The program’s overall goal, according to program partners Universities Canada, Rideau Hall Foundation and Community Foundations of Canada, is “to activate a dynamic community of young global leaders across the Commonwealth to create lasting impacts both at home and abroad through cross-cultural exchanges, encompassing international education, discovery and inquiry, and professional experiences.” The program includes funding for internships and graduate-level study or research opportunities for Canadian students, as well as scholarships for students from Commonwealth countries who wish to pursue master’s and doctoral degrees at Canadian universities.

“In a world where there is less emphasis on boundaries and borders, and more on communities and countries working together, this exchange of global talent can help address fundamental global challenges, and have positive ramifications for students’ education and future careers,” said Andrea Dicks, managing director of Rideau Hall Foundation.

University of Victoria geography major and Queen Elizabeth Scholar Trilby Buck (brown shirt, centre) did a work term at the African Institute for Mathematical Sciences in Ghana from September to December 2015 – and also found time to help with local beach clean-up efforts. Photo by the University of Victoria.
University of Victoria geography major and Queen Elizabeth Scholar Trilby Buck (brown shirt, centre) did a work term at the African Institute for Mathematical Sciences in Ghana from September to December 2015 – and also found time to help with local beach clean-up efforts. Photo by the University of Victoria.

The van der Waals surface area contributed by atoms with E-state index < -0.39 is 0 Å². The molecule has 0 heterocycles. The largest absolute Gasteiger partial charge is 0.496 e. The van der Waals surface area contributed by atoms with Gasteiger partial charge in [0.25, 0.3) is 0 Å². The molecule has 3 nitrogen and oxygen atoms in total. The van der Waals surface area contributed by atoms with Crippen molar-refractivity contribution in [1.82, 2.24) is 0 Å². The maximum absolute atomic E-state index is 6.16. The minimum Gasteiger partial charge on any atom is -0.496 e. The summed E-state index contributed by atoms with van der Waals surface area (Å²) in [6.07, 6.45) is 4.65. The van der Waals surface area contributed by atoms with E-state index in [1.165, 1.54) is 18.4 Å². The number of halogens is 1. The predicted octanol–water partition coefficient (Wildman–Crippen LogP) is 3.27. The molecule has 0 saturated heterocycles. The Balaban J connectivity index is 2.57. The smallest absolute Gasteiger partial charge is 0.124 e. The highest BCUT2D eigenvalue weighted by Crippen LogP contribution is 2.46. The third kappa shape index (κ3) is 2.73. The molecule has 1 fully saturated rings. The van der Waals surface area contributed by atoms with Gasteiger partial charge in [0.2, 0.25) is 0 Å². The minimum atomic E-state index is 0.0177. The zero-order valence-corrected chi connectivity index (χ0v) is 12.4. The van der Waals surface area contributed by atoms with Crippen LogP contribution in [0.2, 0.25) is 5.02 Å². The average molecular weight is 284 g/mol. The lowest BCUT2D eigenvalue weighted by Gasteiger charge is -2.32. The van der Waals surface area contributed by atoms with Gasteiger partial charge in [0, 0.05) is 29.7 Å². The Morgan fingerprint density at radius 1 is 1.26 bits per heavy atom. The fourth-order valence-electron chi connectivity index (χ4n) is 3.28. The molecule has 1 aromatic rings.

A wide variety of projects were funded in the first round in areas such as the environment, health, economic growth, food security, gender equity, Aboriginal issues, children and youth, education and governance. They include a project led by Wilfrid Laurier University to advance human rights and social justice in Ghana; a project by Saint Mary’s University to use information technology to promote rural development in Uganda; and one by the University of British Columbia to support climate-resistant transportation infrastructure in South Asia.

Brock’s Mr. Small was named a QE Scholar as part of his university’s project to foster community-building through sport. Facilitated by the university’s partner organization, Commonwealth Games Canada, students are completing four-month placements that involve increasing community access to sports facilities in St. Vincent and the Grenadines, using sports to promote HIV/AIDS awareness in Swaziland, in addition to training athletes in Botswana.